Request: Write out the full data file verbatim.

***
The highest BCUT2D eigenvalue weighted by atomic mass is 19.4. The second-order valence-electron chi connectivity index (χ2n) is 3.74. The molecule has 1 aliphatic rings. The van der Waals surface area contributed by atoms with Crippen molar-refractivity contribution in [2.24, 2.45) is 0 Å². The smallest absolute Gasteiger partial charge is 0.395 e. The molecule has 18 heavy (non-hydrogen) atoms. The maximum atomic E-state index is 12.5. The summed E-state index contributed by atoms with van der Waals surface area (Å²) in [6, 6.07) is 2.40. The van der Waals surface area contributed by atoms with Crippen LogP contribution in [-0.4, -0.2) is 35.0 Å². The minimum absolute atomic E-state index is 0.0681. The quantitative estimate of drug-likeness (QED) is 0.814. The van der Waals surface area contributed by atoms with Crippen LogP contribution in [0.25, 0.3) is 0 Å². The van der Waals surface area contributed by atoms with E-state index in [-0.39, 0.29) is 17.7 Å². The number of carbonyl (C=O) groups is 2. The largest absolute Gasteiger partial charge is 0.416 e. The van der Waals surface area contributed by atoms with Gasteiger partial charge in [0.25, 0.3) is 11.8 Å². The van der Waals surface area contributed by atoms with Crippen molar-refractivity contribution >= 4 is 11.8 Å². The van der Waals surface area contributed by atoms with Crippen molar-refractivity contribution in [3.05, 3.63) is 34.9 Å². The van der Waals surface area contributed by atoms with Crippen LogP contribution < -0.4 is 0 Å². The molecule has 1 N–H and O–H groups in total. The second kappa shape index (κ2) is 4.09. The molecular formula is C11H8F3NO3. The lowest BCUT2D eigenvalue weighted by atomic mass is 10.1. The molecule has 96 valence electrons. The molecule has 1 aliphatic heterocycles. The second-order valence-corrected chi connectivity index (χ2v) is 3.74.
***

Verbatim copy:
The highest BCUT2D eigenvalue weighted by atomic mass is 19.4. The second-order valence-electron chi connectivity index (χ2n) is 3.74. The molecule has 1 aliphatic rings. The van der Waals surface area contributed by atoms with Crippen molar-refractivity contribution in [2.24, 2.45) is 0 Å². The smallest absolute Gasteiger partial charge is 0.395 e. The molecule has 18 heavy (non-hydrogen) atoms. The maximum atomic E-state index is 12.5. The summed E-state index contributed by atoms with van der Waals surface area (Å²) in [6, 6.07) is 2.40. The van der Waals surface area contributed by atoms with Crippen LogP contribution in [-0.4, -0.2) is 35.0 Å². The minimum absolute atomic E-state index is 0.0681. The quantitative estimate of drug-likeness (QED) is 0.814. The van der Waals surface area contributed by atoms with Crippen LogP contribution in [0.25, 0.3) is 0 Å². The van der Waals surface area contributed by atoms with E-state index in [-0.39, 0.29) is 17.7 Å². The number of carbonyl (C=O) groups is 2. The largest absolute Gasteiger partial charge is 0.416 e. The van der Waals surface area contributed by atoms with Gasteiger partial charge in [0.25, 0.3) is 11.8 Å². The van der Waals surface area contributed by atoms with Crippen molar-refractivity contribution >= 4 is 11.8 Å². The van der Waals surface area contributed by atoms with Crippen molar-refractivity contribution in [3.05, 3.63) is 34.9 Å². The van der Waals surface area contributed by atoms with Crippen LogP contribution < -0.4 is 0 Å². The molecule has 1 N–H and O–H groups in total. The second kappa shape index (κ2) is 4.09. The molecular formula is C11H8F3NO3. The lowest BCUT2D eigenvalue weighted by atomic mass is 10.1. The molecule has 96 valence electrons. The molecule has 1 aliphatic heterocycles. The second-order valence-corrected chi connectivity index (χ2v) is 3.74.